Why does it seem to be so hard to get a mortgage these days?

I am very excited to welcome Tom Popson of Mortgage Network in Westford as a new guest blogger.  Tom has had many years of experience in the mortgage industry and is a friend of Woods Real Estate and helps all of us with our clients.  I know I am looking forward to see what he has to say  (Joan Parcewski – Woods Real Estate)

Anecdotal reports and many media stories warn today’s homebuyers to expect to have a tough time obtaining financing.  We are told that even those with good credit, steady income and substantial down payments might be turned down.  The conventional wisdom is that this is because underwriting guidelines have become too restrictive.  You will even find many people in the mortgage industry echoing this sentiment.  Indeed, when a borrower’s expectations are not met, it is convenient for a loan officer to be able to blame unreasonable underwriting standards.

However, if you look at the facts, lending standards today are more flexible than they were in the 1990’s.  Of course, throughout the first decade of this century there was an erosion of lending standards.  By 2006, layers of risk that seem crazy today were commonplace.  The unraveling of that house of cards is well documented.  And certainly, if you compare today’s underwriting to that of 2003-2006, there is no question that it is much tougher to get financing now.  As well it should be!  However, if your benchmark is 1993-1996, then we have a different story.

There are 3 major components to a borrower profile that are analyzed in mortgage underwriting:  Capability, Cash and Credit.  In the early to mid 90’s the requirements on all 3 of these were more restrictive than they are now.

Capability, as measured by debt to income ratio (DTI), was held to a fairly rigid guideline of 36% of income toward debt service.  Today, with automated underwriting approval, it is common to have a 45% debt ratio approved.  Up to 50% debt to income is not unheard of for a borrower with good credit and reserves.  For FHA borrowers, most lenders will go to 50% DTI and as high as 55% with strong compensating factors.

It is also much easier now to do a loan with a low down payment.  With the exception of the VA program, the era of “No Money Down” has ended.  However, we now have many more options for the 3%-5% down payment buyer than we did when I started in the business in 1992.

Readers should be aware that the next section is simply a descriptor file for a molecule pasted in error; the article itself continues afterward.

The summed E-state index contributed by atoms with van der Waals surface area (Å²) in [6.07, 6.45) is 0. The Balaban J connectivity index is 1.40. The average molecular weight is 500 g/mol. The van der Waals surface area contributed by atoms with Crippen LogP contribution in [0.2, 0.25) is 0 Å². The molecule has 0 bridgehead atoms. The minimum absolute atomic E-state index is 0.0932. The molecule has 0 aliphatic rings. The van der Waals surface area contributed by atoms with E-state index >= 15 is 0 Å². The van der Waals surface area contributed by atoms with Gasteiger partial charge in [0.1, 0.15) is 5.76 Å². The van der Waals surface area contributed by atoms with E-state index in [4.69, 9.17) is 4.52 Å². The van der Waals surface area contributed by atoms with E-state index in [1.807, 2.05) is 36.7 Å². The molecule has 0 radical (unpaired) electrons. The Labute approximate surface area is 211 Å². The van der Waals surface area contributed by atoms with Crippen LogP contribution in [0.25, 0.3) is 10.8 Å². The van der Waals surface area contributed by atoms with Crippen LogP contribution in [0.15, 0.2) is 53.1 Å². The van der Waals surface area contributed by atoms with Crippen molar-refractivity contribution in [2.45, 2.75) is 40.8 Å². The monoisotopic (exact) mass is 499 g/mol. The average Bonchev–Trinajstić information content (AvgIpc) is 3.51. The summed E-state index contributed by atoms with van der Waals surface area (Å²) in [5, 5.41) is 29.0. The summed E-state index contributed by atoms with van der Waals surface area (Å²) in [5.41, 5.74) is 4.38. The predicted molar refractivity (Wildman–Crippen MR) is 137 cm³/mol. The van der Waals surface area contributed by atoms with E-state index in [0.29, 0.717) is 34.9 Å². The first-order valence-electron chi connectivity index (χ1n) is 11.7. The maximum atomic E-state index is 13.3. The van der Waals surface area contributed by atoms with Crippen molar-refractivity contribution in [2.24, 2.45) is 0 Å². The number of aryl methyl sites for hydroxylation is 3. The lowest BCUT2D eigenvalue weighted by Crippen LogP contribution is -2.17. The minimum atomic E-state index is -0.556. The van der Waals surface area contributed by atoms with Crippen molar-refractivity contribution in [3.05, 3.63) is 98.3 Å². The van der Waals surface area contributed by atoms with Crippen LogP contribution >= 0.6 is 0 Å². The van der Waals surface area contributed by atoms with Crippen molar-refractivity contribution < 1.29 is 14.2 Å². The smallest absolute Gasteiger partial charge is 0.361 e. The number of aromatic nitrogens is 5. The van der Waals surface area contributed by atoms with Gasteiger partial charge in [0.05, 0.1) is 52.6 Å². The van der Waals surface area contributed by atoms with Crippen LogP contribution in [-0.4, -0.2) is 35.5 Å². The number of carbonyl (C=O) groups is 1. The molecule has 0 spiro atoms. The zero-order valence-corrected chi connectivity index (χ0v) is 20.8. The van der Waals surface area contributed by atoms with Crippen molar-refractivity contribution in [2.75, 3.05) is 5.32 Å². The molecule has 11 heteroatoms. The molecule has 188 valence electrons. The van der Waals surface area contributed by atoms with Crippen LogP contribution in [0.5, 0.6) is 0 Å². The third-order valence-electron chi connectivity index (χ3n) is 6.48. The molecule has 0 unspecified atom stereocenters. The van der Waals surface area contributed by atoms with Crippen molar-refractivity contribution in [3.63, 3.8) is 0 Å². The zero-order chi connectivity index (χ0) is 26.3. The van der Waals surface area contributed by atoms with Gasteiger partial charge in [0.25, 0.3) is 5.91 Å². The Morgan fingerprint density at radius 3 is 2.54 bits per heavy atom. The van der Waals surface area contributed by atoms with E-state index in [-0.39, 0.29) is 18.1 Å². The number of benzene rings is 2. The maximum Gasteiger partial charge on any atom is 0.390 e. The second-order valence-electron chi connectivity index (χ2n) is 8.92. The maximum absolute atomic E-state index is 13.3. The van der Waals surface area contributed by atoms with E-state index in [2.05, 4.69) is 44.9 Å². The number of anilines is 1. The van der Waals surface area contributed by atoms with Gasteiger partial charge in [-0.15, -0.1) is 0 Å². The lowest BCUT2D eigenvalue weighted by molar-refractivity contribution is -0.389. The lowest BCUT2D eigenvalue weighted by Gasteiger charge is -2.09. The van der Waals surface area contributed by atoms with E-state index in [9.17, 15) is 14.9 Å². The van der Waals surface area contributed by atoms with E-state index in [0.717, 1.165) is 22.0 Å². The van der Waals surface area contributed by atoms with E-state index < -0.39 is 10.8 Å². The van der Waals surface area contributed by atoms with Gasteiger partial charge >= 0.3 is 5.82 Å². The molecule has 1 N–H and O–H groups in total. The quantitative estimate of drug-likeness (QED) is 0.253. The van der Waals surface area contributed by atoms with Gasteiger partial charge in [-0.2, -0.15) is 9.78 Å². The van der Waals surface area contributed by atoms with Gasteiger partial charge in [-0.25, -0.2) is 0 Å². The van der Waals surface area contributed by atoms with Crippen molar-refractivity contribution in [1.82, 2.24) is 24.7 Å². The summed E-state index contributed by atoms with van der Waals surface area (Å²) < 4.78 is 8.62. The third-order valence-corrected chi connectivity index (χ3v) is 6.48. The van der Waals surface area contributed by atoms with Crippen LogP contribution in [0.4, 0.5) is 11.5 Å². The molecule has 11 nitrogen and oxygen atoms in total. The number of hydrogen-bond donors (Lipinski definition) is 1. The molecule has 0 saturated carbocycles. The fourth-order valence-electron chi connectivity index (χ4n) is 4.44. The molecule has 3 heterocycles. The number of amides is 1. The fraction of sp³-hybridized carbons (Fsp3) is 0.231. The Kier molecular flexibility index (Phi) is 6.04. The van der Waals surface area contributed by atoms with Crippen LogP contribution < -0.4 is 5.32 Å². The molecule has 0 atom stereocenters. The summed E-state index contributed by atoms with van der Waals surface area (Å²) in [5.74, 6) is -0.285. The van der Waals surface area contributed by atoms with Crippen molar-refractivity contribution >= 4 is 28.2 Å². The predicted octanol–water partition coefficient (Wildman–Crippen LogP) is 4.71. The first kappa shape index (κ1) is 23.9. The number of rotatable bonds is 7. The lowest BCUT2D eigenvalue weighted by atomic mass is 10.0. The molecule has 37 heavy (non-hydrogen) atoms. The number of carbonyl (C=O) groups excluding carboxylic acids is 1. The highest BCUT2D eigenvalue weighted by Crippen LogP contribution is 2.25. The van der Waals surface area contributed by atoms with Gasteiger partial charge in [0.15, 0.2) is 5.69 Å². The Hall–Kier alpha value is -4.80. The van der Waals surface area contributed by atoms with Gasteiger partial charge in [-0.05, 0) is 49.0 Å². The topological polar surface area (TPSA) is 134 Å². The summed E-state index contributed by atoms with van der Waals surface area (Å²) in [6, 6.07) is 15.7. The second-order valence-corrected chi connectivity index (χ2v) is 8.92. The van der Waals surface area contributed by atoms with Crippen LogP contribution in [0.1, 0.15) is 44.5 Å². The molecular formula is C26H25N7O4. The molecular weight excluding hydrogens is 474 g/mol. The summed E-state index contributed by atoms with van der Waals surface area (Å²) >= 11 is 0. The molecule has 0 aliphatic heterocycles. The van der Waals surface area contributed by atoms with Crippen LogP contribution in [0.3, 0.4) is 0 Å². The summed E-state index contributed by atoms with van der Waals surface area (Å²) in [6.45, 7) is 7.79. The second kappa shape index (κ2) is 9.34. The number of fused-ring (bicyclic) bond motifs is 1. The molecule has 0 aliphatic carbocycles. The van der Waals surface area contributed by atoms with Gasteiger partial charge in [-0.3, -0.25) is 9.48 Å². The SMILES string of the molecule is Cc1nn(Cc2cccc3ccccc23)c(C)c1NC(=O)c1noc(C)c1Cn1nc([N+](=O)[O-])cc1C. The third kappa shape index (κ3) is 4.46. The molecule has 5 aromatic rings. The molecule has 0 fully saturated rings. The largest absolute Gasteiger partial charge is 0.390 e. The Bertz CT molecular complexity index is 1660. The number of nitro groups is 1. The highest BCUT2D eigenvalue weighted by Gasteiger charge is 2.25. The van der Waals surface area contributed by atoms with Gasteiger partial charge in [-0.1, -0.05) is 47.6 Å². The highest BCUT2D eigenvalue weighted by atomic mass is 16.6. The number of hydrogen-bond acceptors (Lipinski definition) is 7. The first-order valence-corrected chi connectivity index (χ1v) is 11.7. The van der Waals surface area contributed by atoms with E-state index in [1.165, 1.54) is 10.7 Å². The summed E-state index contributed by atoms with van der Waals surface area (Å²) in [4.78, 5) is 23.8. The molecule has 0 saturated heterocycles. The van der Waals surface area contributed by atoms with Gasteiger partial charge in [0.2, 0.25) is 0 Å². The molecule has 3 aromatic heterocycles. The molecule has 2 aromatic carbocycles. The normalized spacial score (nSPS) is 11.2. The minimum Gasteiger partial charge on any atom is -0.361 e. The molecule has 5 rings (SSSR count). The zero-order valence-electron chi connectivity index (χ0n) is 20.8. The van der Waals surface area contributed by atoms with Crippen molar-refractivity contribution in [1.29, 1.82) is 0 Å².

Finally, we look at credit a little differently today.  In the early 90’s credit scoring was not widely used.  There were specific and rigid requirements, and many people who today have acceptable credit scores would have tested out back then.

Combine these factors with today’s low rates, and you can see why I disagree with the conventional wisdom that it is too hard these days to get a mortgage.

So why does this perception persist?

There is an excellent article in Forbes Magazine that has some answers.


The author makes a distinction between the “Perfect Loan” and the “Perfect Loan File.”  The “Perfect Loan” is one that pays back on time.  You would expect that this would be the primary goal of every lender.  However it is not.  Because of the rampant fraud and sloppy underwriting that permeated the industry in the 2000’s, all loans are now subject to a much tighter quality control regimen.  If a post-closing audit finds even a seemingly insignificant error, the loan can be subject to re-purchase.  So, even a loan that is paying on time can become a huge loss.  That is why the primary goal of all mortgage lenders today has become the “Perfect Loan File.”

In this area, I would agree that things are tougher now than ever.  Even though the amount of upfront paperwork in terms of pay stubs, bank statements, tax returns, etc. is the same or less than what we needed in the 90’s; and even though technology has made it easier to obtain and transmit documents via, fax, email and web upload, technology has also made it much easier for underwriters and auditors to scour the file for inconsistencies and possible red flags.